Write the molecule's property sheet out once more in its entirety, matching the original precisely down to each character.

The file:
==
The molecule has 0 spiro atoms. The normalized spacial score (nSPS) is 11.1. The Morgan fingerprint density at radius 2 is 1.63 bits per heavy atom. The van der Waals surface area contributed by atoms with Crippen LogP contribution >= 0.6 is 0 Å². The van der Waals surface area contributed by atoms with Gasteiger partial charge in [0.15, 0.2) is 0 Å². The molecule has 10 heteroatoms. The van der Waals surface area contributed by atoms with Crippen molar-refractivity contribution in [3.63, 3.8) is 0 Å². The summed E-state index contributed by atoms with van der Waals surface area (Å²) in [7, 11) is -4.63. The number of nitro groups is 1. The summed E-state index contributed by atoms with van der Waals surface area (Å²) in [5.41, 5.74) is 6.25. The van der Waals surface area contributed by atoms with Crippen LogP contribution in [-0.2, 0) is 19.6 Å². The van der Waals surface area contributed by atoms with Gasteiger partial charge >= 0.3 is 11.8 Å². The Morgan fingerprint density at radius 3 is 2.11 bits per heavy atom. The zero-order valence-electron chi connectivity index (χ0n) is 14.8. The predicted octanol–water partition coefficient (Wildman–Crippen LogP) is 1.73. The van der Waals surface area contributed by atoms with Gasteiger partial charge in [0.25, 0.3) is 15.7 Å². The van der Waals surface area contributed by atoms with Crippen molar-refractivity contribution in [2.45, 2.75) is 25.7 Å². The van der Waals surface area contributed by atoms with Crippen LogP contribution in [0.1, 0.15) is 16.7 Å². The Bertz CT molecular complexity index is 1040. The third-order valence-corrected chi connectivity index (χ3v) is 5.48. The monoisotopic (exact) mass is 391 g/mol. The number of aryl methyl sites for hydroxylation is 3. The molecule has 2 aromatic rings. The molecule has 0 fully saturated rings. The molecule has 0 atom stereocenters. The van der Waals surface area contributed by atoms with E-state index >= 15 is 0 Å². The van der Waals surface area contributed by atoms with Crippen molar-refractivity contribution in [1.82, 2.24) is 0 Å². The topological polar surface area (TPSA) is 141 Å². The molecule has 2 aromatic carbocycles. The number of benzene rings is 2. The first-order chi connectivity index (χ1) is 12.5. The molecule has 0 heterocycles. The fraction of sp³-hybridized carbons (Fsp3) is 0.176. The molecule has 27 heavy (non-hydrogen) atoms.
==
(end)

The molecule has 0 spiro atoms. The normalized spacial score (nSPS) is 11.1. The Morgan fingerprint density at radius 2 is 1.63 bits per heavy atom. The van der Waals surface area contributed by atoms with Crippen LogP contribution >= 0.6 is 0 Å². The van der Waals surface area contributed by atoms with Gasteiger partial charge in [0.15, 0.2) is 0 Å². The molecule has 10 heteroatoms. The van der Waals surface area contributed by atoms with Crippen molar-refractivity contribution in [3.63, 3.8) is 0 Å². The summed E-state index contributed by atoms with van der Waals surface area (Å²) in [7, 11) is -4.63. The number of nitro groups is 1. The summed E-state index contributed by atoms with van der Waals surface area (Å²) in [5.41, 5.74) is 6.25. The van der Waals surface area contributed by atoms with Crippen LogP contribution in [-0.2, 0) is 19.6 Å². The van der Waals surface area contributed by atoms with Gasteiger partial charge >= 0.3 is 11.8 Å². The Morgan fingerprint density at radius 3 is 2.11 bits per heavy atom. The zero-order valence-electron chi connectivity index (χ0n) is 14.8. The predicted octanol–water partition coefficient (Wildman–Crippen LogP) is 1.73. The van der Waals surface area contributed by atoms with Gasteiger partial charge in [0.25, 0.3) is 15.7 Å². The van der Waals surface area contributed by atoms with Crippen molar-refractivity contribution in [2.45, 2.75) is 25.7 Å². The van der Waals surface area contributed by atoms with Crippen LogP contribution in [0.1, 0.15) is 16.7 Å². The Bertz CT molecular complexity index is 1040. The third-order valence-corrected chi connectivity index (χ3v) is 5.48. The monoisotopic (exact) mass is 391 g/mol. The number of aryl methyl sites for hydroxylation is 3. The molecule has 2 aromatic rings. The molecule has 0 fully saturated rings. The molecule has 0 atom stereocenters. The van der Waals surface area contributed by atoms with E-state index >= 15 is 0 Å². The van der Waals surface area contributed by atoms with Crippen molar-refractivity contribution in [1.82, 2.24) is 0 Å². The topological polar surface area (TPSA) is 141 Å². The molecule has 2 aromatic carbocycles. The number of benzene rings is 2. The first-order chi connectivity index (χ1) is 12.5. The molecule has 0 heterocycles. The fraction of sp³-hybridized carbons (Fsp3) is 0.176. The molecule has 27 heavy (non-hydrogen) atoms.